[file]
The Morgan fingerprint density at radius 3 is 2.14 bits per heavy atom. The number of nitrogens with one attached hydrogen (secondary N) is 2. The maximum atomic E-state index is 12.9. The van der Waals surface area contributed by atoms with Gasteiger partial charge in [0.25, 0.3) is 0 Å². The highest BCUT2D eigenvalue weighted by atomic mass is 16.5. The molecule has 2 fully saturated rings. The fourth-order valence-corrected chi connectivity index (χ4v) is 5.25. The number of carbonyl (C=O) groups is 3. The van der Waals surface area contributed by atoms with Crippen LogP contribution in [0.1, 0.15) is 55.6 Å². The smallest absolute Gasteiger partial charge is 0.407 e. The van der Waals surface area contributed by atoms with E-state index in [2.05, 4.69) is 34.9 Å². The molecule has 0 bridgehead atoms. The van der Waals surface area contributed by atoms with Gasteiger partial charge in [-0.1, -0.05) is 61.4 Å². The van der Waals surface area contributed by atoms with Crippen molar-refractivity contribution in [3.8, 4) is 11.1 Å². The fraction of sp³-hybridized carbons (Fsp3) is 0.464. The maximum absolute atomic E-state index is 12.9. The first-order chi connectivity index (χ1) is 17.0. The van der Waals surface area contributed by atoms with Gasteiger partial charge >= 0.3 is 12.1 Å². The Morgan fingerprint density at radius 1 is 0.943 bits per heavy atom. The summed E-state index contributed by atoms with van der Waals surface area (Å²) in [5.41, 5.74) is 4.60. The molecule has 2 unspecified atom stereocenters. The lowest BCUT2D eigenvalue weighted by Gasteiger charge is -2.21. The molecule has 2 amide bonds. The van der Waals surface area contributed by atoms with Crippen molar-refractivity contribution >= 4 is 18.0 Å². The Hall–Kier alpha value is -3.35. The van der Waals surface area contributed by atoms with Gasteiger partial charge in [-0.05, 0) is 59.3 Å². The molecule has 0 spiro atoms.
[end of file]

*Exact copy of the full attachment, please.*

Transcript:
The Morgan fingerprint density at radius 3 is 2.14 bits per heavy atom. The number of nitrogens with one attached hydrogen (secondary N) is 2. The maximum atomic E-state index is 12.9. The van der Waals surface area contributed by atoms with Gasteiger partial charge in [0.25, 0.3) is 0 Å². The highest BCUT2D eigenvalue weighted by atomic mass is 16.5. The molecule has 2 fully saturated rings. The fourth-order valence-corrected chi connectivity index (χ4v) is 5.25. The number of carbonyl (C=O) groups is 3. The van der Waals surface area contributed by atoms with Crippen LogP contribution in [0.1, 0.15) is 55.6 Å². The smallest absolute Gasteiger partial charge is 0.407 e. The van der Waals surface area contributed by atoms with E-state index in [2.05, 4.69) is 34.9 Å². The molecule has 0 bridgehead atoms. The van der Waals surface area contributed by atoms with Gasteiger partial charge in [-0.1, -0.05) is 61.4 Å². The van der Waals surface area contributed by atoms with Crippen molar-refractivity contribution in [3.8, 4) is 11.1 Å². The fraction of sp³-hybridized carbons (Fsp3) is 0.464. The maximum absolute atomic E-state index is 12.9. The first-order chi connectivity index (χ1) is 17.0. The van der Waals surface area contributed by atoms with Gasteiger partial charge >= 0.3 is 12.1 Å². The Morgan fingerprint density at radius 1 is 0.943 bits per heavy atom. The summed E-state index contributed by atoms with van der Waals surface area (Å²) in [5.41, 5.74) is 4.60. The molecule has 2 unspecified atom stereocenters. The lowest BCUT2D eigenvalue weighted by Gasteiger charge is -2.21. The molecule has 2 amide bonds. The van der Waals surface area contributed by atoms with Crippen molar-refractivity contribution >= 4 is 18.0 Å². The Hall–Kier alpha value is -3.35. The van der Waals surface area contributed by atoms with Gasteiger partial charge in [-0.05, 0) is 59.3 Å². The molecule has 0 spiro atoms.